Suffering From Adhesive Capsulitis or Frozen Shoulder? An Introduction to Available Treatments

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Frozen shoulder, sometimes referred to as adhesive capsulitis, is a painful condition in which movement of the shoulder and arm can be severely limited. It occurs when some of the joint capsule attaches to itself, limiting movement. Since this area has a plentiful supply of nerves, any movement that pulls on the attached portion can be extremely painful.

This condition can be referred to as primary or secondary. In the primary form, there is no discernible cause for the condition. The second form is generally caused by injury or damage to the area. This may include arthritis, rotator cuff injuries or surgery, among other things.

Frozen shoulder generally follows three phrases. The first stage is the freezing one. This lasts between two to six months. During this stage, there will be a gradual reduction in the ability to move with a corresponding increase in pain.

The second stage is frozen. Around four to twelve months after the initial onset, motion will become even more restricted. In some cases, the level of pain may decrease during this period. The final stage is thawing. During this stage, the joint has begun recovery and motion will begin to return slowly. Pain will also begin to decrease. Depending on the severity of the frozen shoulder, thawing can last anywhere from a few months to several years.

Treatment of adhesive capsulitis may involve massage, physical therapy, exercise and stretching, anti-inflammatory medications, moist heat or cortisone injections. In rare cases which do not respond to traditional treatment, surgery may be required. It is important that treatment be done under the supervision of a physician to prevent further injury to the shoulder.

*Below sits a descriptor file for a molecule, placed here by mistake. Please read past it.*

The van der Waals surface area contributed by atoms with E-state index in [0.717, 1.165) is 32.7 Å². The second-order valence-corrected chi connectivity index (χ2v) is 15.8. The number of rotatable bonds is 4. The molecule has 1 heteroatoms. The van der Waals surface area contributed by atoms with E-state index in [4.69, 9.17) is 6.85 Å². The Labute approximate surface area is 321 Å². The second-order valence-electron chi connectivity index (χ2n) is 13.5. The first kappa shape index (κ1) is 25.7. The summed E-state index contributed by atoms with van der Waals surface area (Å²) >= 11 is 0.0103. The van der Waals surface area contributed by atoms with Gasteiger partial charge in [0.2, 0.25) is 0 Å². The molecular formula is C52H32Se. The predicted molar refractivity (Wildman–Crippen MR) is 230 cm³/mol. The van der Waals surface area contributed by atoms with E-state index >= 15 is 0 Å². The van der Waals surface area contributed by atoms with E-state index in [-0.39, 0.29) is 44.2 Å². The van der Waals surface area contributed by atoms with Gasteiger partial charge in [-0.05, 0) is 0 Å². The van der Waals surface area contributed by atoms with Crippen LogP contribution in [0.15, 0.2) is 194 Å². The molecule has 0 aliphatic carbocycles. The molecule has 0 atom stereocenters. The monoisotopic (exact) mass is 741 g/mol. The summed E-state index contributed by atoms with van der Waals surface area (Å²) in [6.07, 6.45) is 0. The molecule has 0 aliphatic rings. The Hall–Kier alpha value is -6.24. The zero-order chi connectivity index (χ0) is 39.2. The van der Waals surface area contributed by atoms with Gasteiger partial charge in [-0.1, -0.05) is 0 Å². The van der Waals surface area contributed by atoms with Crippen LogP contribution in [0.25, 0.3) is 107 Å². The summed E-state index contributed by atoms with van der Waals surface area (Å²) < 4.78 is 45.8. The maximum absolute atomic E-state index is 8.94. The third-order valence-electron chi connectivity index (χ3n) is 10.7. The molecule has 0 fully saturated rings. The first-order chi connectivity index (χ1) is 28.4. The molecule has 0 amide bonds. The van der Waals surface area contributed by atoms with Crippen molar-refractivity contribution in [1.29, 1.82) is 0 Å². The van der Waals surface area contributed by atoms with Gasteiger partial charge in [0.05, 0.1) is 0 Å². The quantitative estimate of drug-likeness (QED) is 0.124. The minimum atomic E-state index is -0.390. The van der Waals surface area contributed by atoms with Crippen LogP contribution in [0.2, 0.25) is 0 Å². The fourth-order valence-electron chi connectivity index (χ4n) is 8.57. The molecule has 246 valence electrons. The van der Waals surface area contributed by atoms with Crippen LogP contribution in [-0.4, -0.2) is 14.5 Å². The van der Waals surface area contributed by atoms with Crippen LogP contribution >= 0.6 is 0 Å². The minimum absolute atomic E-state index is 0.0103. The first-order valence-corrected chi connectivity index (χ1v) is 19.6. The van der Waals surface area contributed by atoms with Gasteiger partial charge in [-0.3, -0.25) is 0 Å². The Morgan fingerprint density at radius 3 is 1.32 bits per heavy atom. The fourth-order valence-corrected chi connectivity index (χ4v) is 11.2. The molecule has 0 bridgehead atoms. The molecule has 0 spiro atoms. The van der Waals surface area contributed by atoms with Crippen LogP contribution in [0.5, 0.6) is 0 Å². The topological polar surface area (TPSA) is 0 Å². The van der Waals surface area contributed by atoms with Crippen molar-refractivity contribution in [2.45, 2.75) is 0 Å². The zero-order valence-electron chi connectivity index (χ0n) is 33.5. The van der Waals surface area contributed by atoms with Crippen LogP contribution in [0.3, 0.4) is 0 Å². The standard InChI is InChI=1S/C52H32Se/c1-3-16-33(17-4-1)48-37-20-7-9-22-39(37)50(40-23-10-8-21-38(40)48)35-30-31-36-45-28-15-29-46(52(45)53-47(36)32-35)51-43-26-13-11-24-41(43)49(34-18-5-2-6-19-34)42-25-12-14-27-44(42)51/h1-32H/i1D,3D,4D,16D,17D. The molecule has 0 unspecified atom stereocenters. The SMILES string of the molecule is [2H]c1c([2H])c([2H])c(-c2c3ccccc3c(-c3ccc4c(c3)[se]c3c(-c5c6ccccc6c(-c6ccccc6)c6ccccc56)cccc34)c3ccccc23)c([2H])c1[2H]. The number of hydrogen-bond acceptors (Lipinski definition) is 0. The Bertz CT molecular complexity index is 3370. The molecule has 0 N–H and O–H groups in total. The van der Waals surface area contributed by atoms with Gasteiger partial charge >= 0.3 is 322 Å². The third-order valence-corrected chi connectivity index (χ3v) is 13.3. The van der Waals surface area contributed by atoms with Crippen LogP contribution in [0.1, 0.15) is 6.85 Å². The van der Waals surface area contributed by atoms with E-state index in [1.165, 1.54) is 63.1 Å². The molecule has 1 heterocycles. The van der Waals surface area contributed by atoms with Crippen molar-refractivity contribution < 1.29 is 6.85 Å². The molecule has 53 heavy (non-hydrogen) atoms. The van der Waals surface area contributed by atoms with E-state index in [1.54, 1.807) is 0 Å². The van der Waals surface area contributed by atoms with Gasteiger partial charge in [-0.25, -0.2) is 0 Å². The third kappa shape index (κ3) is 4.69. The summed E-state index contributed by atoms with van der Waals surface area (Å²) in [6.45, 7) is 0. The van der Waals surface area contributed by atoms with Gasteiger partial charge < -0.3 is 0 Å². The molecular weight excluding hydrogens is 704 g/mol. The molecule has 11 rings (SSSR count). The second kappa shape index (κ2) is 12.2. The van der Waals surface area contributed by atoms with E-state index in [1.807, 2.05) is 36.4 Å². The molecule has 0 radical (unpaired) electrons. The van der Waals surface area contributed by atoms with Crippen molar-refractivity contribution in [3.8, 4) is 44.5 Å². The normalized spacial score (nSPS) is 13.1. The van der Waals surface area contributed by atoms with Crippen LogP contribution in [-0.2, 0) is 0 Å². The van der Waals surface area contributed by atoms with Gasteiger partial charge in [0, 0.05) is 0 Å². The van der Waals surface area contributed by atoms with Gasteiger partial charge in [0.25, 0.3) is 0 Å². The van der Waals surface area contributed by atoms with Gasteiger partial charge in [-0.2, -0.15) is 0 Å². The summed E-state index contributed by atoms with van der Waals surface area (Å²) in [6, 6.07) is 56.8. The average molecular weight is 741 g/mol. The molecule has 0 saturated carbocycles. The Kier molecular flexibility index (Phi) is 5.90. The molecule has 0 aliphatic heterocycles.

Massage treatment for frozen shoulder may involve a combination of techniques. Deep tissue massage uses pressure to the muscles around the shoulder to encourage the release of the adhesion’s that cause the pain. Shiatsu uses pressure on the acupressure points along the meridians to release any energy blockages.

Trigger point therapy is sometimes very effective. This technique focuses on specific points within muscles. When pressure is applied to the proper points, it can help relieve muscle spasms. Remedial and even Swedish massage may also be helpful. Long strokes and gentle kneading of muscles are utilized to reduce tension and stress, which can exacerbate the shoulder condition.

Physical therapy is used to help regain movement of the frozen shoulder. The therapist will first use pain reducing methods such as heat wraps, ointments and creams to ease pain. In some cases, therapy may include massage to help loosen the area and improve circulation of the area. The physical therapist may perform stretching exercises to encourage ‘thawing’ of the frozen shoulder. Other exercises may be used to strengthen the area as well. Both weight-wearing and non weight-bearing exercises are typically utilized.